FIG. 2 illustrates the water flow through filter unit 10 comprising a symmetrical, bidirectional filter cartridge 14. Water enters the inlet port 16 (normally at about 160° F.) and then flows through the interior space 31 of the housing arm 32 and into the interior space of the housing body 30, which holds filter cartridge 14. The water flows around the exterior of the filter cartridge 14 in the annular space 26 between filter cartridge 14 and the interior body wall 28, and then flows radially through cylindrical carbon block 36 of filter cartridge 14 into the center core or “bore” 38 of carbon block 36. In the bore 38, the water contacts scale-inhibitor spheres 40 or other scale-inhibitor material received in the bore 38. After contact with the spheres 40, the water is directed through an opening at the bottom of the filter cartridge 14, that is, through the aperatured end cap 42 near the outlet port 22. Exiting the filter unit 10 through the outlet port 22, the water flows to the showerhead 20 and out to the user. Thus, as further explained below, the shower water may flow from its normal source (a pipe or faucet), through the filter unit 10, and out from its normal spraying device (a showerhead or hand-held sprayer).
An important feature of filter unit 10 is that chlorine is effectively removed from tap water. Chlorine is removed from the tap water by the cylinder-shaped carbon block 36 of filter cartridge 14. Carbon block 36 may be manufactured by techniques known in the art of carbon block manufacture. Carbon blocks are superior to granular activated carbon for this use, because they can be made with a much greater surface area than the granular media and do not allow water to channel. Carbon rapidly adsorbs chlorine from water, and, the greater the surface area of activated carbon, the greater its ability to adsorb chlorine. Thus, carbon cannot be evaluated as a filter solely in terms of its weight or mass. Rather, its filtering ability is measured in terms of its surface area. The finest mesh size of granular activated carbon media typically used in loose form is limited to is 20×50, which corresponds to fine granules. This is typically the practical limit to mesh size, because granular media of any finer mesh would literally float away in the air as dust as it was being processed. By contrast, the carbon processed into a carbon block can be ground down to particles as small as 80×325 and even 80×400 mesh. This exceptionally-fine mesh size can be used in carbon block manufacture to provide carbon block surface areas ten times that of 20×50-mesh carbon.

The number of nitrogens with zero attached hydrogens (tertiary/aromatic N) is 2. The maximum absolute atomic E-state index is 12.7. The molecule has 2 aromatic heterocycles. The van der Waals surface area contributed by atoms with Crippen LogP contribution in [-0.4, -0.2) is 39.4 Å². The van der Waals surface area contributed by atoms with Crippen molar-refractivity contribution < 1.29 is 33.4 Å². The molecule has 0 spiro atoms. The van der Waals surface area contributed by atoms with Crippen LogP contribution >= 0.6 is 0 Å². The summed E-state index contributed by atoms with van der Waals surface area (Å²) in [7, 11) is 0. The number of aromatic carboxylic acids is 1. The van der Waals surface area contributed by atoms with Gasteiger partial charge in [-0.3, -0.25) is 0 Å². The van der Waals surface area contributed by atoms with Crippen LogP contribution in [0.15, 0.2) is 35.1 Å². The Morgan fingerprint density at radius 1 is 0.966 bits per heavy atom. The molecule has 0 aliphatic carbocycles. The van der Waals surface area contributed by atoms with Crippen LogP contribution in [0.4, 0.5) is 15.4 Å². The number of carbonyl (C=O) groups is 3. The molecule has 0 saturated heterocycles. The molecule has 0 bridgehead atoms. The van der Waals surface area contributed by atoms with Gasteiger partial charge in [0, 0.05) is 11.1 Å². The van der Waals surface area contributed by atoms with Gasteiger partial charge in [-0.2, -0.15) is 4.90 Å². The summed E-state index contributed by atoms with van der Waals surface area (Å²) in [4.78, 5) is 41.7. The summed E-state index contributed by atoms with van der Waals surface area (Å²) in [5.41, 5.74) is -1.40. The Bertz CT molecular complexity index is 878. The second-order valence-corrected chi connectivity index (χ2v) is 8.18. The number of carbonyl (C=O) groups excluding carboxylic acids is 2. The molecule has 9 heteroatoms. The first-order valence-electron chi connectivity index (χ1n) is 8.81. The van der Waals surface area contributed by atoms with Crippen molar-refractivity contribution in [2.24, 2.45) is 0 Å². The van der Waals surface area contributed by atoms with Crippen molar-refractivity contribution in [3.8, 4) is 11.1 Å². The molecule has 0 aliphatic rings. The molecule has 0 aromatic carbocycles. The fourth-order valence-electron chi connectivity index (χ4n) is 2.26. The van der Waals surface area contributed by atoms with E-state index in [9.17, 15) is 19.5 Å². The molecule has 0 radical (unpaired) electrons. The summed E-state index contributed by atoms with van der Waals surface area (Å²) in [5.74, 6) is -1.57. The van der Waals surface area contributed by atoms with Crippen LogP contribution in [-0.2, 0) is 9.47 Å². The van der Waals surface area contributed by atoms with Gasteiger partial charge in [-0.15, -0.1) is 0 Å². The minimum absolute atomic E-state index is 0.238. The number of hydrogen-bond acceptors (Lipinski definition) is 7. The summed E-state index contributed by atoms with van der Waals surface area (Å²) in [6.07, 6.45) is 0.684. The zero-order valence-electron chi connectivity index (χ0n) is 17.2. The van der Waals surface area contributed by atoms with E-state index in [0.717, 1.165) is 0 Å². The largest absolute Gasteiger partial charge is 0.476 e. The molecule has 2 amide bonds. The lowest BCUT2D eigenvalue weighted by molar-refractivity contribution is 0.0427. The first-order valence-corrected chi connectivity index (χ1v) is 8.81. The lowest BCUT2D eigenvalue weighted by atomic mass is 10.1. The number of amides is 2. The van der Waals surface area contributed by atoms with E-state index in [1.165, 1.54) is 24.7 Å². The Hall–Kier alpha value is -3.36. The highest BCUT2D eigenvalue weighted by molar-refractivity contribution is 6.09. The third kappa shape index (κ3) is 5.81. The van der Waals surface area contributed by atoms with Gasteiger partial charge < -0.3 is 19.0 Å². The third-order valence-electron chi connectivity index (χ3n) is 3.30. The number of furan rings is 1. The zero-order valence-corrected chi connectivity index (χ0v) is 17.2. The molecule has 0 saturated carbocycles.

Alternatively, carbon block 36 of filter cartridge 14 may comprise a modified carbon block which, in addition to being able to remove chlorine from water, is capable of trapping fine sediment in tap water through depth filtration. The modified carbon block 36 is preferably fabricated by blending very fine carbon dust with a fibrous material and a binder, and then heating and compressing the blended carbon into a cylindrically shaped block. The modified carbon block thus comprises compact fibers which are able to trap fine particles within the interior of the carbon block, rather than just its surface, which is the situation with conventional carbon blocks. The modified carbon block 36 thus offers depth filtration, that is, the modified carbon block 36 is capable of trapping fine sediment without becoming clogged prematurely, and thus prolongs the time the filter cartridge 14 may be used before the filter cartridge 14 becomes clogged and reduces the flow of water to showerhead 20.
Yet another alternative embodiment of the carbon block comprises a carbon block having an outer sleeve comprising a depth filtration material that is wrapped around the exterior of the carbon block. The outer sleeve may be spun polypropylene, porous plastic, or any powdered polymer that can be sintered during processing to create depth filtration and that may be formed to fit over the exterior of the carbon block.